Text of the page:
While most college students would agree that eating well is an important part of a healthy lifestyle, they often struggle to do so. Fast food, a low intake of vegetables and fruit, and erratic eating patterns are more indicative of college student eating habits, which leads to many health challenges for this population. 

Let’s dive a little deeper into typical college student eating habits and how they can be improved.

Fast Food Consumption

Fast food is readily available to college students, whether in their campus cafeteria or surrounding community. It’s fast and cheap. For busy students, it’s easy to grab and consume while navigating their day. Fast food restaurants off campus offer large quantities of food at low cost, which makes them appealing for hungry students on a budget. 

The alternative is for cafeterias to make healthy options as easy to grab and go as the less healthy meals. Pre-packaged salads, fruit and veggies, hard-boiled eggs, and protein boxes are a few ways to compete with the pizza, burgers, and fries. Putting bottled water near the cash register encourages this selection over bottled soda and sweetened beverages. This small tweak can improve college student eating habits significantly. 

Low Intake of Fruits & Vegetables

Fruits and vegetable consumption is often low for college students. Some may not have grown up eating them or, if they did, they are no longer “forced” to eat them if they don’t love them. With freedom of choice, these foods often fail to become a regular part of college student eating habits. They are not as appealing or as easy to eat as the alternatives in the cafeteria and are more expensive in fast food chains.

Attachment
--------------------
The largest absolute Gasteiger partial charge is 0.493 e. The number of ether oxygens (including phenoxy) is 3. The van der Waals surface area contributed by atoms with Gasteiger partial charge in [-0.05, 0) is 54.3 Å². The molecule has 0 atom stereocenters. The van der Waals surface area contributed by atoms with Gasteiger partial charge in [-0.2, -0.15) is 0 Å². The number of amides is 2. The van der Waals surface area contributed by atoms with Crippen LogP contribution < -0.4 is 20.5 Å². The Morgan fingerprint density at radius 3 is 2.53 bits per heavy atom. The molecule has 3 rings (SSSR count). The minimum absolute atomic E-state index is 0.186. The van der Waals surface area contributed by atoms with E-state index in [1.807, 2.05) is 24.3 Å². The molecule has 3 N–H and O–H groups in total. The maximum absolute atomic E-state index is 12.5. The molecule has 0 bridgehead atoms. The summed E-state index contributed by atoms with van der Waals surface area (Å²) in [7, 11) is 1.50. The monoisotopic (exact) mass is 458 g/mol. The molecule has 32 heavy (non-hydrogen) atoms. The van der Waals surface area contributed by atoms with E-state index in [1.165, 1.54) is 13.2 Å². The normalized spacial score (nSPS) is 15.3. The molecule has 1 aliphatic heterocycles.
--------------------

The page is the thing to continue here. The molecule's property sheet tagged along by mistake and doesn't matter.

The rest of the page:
To encourage more intake of fruits and vegetables, offer easy to grab options like apples, bananas, and oranges. Like bottled water, place them near the cash register so they are visible and enticing. Veggie cups with a dipping sauce are another good option. Include a side of vegetables with every entree so that they at least end up on a student’s plate to encourage better college student eating habits. 

Erratic Eating Patterns

Busy class schedules and late nights often lead to inconsistent college student eating habits. Without time to eat, meals are often skipped, especially breakfast. Late night study sessions lead to binge eating of less than healthy food in an attempt to compensate for skipped meals or the need to stay awake. Late night eating contributes to weight gain, difficulty sleeping, and digestive challenges. 

As much as possible, students should aim to eat three main meals a day. Prioritize a quick bite in the morning that includes protein. Fast options include greek yogurt, beef and cheese sticks, or hard boiled eggs. Carrying snacks like apples or oranges and nuts with you during the day ensures that you eat when you’re hungry, especially on overly busy days when a full meal isn’t possible. Try to avoid eating 2-3 hours before bedtime to prevent weight gain and promote better sleep. 

Overall, college student eating habits don’t support the health necessary to perform at a high level, physically, mentally, or academically. Improving eating habits happens with small changes and intentional effort to make conscious choices to support a healthy lifestyle.